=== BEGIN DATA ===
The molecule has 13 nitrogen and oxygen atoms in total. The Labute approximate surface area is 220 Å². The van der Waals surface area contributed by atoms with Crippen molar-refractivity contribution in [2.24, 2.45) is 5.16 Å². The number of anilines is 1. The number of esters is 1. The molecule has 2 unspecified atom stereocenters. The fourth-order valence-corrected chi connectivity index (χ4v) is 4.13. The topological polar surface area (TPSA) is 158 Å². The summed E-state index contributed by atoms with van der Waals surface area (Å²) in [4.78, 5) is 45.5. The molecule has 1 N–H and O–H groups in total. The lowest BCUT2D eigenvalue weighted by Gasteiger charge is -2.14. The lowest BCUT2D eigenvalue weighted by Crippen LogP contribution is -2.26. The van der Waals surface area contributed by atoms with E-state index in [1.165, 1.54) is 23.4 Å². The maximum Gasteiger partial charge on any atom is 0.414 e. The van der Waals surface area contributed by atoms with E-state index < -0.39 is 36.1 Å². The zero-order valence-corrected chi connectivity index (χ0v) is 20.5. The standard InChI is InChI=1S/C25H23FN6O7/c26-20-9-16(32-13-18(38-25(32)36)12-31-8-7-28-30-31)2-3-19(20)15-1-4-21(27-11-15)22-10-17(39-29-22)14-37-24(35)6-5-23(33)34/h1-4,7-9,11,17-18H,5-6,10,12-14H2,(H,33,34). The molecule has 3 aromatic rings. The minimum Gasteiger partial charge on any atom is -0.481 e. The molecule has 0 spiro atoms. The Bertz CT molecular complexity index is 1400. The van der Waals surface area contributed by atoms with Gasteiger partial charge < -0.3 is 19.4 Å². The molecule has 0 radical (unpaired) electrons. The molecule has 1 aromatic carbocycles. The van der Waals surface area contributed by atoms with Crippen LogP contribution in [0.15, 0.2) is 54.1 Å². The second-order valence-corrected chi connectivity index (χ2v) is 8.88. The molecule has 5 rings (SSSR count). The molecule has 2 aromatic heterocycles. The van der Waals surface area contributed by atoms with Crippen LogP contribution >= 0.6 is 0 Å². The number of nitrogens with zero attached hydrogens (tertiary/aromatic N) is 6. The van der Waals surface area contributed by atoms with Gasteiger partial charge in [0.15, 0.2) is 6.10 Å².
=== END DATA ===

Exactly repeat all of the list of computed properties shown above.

The molecule has 13 nitrogen and oxygen atoms in total. The Labute approximate surface area is 220 Å². The van der Waals surface area contributed by atoms with Crippen molar-refractivity contribution in [2.24, 2.45) is 5.16 Å². The number of anilines is 1. The number of esters is 1. The molecule has 2 unspecified atom stereocenters. The fourth-order valence-corrected chi connectivity index (χ4v) is 4.13. The topological polar surface area (TPSA) is 158 Å². The summed E-state index contributed by atoms with van der Waals surface area (Å²) in [4.78, 5) is 45.5. The molecule has 1 N–H and O–H groups in total. The lowest BCUT2D eigenvalue weighted by Gasteiger charge is -2.14. The lowest BCUT2D eigenvalue weighted by Crippen LogP contribution is -2.26. The van der Waals surface area contributed by atoms with E-state index in [1.165, 1.54) is 23.4 Å². The maximum Gasteiger partial charge on any atom is 0.414 e. The van der Waals surface area contributed by atoms with E-state index < -0.39 is 36.1 Å². The zero-order valence-corrected chi connectivity index (χ0v) is 20.5. The standard InChI is InChI=1S/C25H23FN6O7/c26-20-9-16(32-13-18(38-25(32)36)12-31-8-7-28-30-31)2-3-19(20)15-1-4-21(27-11-15)22-10-17(39-29-22)14-37-24(35)6-5-23(33)34/h1-4,7-9,11,17-18H,5-6,10,12-14H2,(H,33,34). The molecule has 3 aromatic rings. The minimum Gasteiger partial charge on any atom is -0.481 e. The molecule has 0 spiro atoms. The Bertz CT molecular complexity index is 1400. The van der Waals surface area contributed by atoms with Gasteiger partial charge < -0.3 is 19.4 Å². The molecule has 0 radical (unpaired) electrons. The molecule has 1 aromatic carbocycles. The van der Waals surface area contributed by atoms with Crippen LogP contribution in [0.15, 0.2) is 54.1 Å². The second-order valence-corrected chi connectivity index (χ2v) is 8.88. The molecule has 5 rings (SSSR count). The molecule has 2 aromatic heterocycles. The van der Waals surface area contributed by atoms with Crippen LogP contribution >= 0.6 is 0 Å². The number of nitrogens with zero attached hydrogens (tertiary/aromatic N) is 6. The van der Waals surface area contributed by atoms with Gasteiger partial charge in [0.15, 0.2) is 6.10 Å².